Co-Director, Graduate Studies in Sociology
Faculty Associate of the Social Justice Institute
Ph.D. University of Massachussetts-Amherst, 1994
Tim Black is an associate professor of sociology and a faculty associate of the Social Justice Institute. His scholarly work examines the intersections between larger social structures and personal lives. He attempts to identify the processes and mechanisms through which social and economic marginalization is (re)produced and to show how life in marginalized spaces is negotiated and contested. His research focuses on the post-1970s period of neoliberalism and, more recently, the Great Recession and their respective impacts on the working classes and marginalized communities more specifically. He advances a medium of sociological storytelling to illustrate how social structures are lived. Black teaches courses on urban sociology, mass incarceration, social justice, and qualitative research methods.
Research and Scholarly Interests
My primary research focus is the study of socially and economically marginalized communities. There are three venues through which I have conducted my research – the first is an ethnographic study of a Puerto Rican community in Springfield, Massachusetts, the second includes a range of applied research studies in Connecticut, and the third is a qualitative research study of masculinity, fatherhood, and citizen reentry among an incarcerated population in Cleveland Ohio.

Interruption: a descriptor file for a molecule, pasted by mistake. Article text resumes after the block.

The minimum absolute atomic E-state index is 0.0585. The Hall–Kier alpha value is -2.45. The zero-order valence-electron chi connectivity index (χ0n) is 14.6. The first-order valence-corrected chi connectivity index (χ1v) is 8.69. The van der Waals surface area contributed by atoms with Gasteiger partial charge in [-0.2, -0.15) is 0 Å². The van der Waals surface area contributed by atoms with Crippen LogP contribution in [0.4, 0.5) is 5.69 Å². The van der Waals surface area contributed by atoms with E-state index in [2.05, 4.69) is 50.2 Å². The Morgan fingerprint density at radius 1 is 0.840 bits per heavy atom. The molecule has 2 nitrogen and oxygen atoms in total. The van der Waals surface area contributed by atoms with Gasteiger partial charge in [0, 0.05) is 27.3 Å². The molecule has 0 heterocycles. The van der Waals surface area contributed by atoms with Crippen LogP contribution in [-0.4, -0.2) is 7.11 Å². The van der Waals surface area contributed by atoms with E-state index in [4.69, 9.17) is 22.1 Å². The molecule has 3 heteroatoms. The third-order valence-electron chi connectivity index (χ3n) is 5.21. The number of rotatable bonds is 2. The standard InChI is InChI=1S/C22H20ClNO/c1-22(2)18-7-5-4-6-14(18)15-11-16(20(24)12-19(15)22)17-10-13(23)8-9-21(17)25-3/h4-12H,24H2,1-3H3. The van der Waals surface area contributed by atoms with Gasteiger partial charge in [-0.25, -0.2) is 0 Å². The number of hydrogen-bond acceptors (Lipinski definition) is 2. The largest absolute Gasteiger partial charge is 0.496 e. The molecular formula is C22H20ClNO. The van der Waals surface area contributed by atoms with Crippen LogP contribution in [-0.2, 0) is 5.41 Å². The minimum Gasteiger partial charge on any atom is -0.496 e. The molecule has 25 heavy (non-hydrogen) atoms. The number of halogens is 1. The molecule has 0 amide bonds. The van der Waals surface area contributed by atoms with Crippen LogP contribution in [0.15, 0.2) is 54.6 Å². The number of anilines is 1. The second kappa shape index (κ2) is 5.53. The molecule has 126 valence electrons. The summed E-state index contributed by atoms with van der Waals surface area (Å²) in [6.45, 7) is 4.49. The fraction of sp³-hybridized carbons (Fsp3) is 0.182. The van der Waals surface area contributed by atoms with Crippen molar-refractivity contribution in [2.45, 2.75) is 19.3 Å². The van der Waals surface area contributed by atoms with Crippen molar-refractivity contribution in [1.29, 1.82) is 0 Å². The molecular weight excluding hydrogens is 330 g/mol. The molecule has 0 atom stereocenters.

The best representation of my work on urban poverty is my book, When a Heart Turns Rock Solid: The Lives of Three Puerto Rican Brothers On and Off the Streets, published by Pantheon Books in 2009 and by Vintage Books in paperback in 2010. The book is based on an 18-year ethnographic study of a network of Puerto Rican men from Springfield, Massachusetts. The breadth of the study is unprecedented in sociology and provided the opportunity for me to examine the intersections of larger structural changes and individual changes over the past 25 years, a key historical period because of the effects of neoliberalism on marginalized communities. The book is based upon relationships that I developed with a network of men and women who I followed into a variety of social spaces — city schools, the drug trade, formal and informal low-wage jobs, the trucking industry, prisons, and drug treatment programs. The analysis takes a Millsian approach (C. Wright Mills) by demonstrating how larger social structures are lived — something I refer to as sociological storytelling — and thereby demonstrating how personal struggles are linked to public issues.
The book received a number of accolades. It was identified as one of best books of 2009 by The Washington Post, won the 2010 Mirra Komarovsky book award from Eastern Sociological Society, the 2010 book award from Association of Humanist Sociology, and was selected as a finalist by the Puerto Rican Studies Association for their 2010 book award.
There are two books derived from my applied research in Connecticut. The first is a coauthored book on adolescent mothers with Mary Patrice Erdmans. On Becoming a Teen Mom: Life Before Pregnancy (University of California Press, 2015) is based on life-story interviews we collected with 108 adolescent mothers from vulnerable families in Connecticut. The book recently won the 2015 Betty & Alfred McClung Lee Book Award from the Association for Humanist Sociology.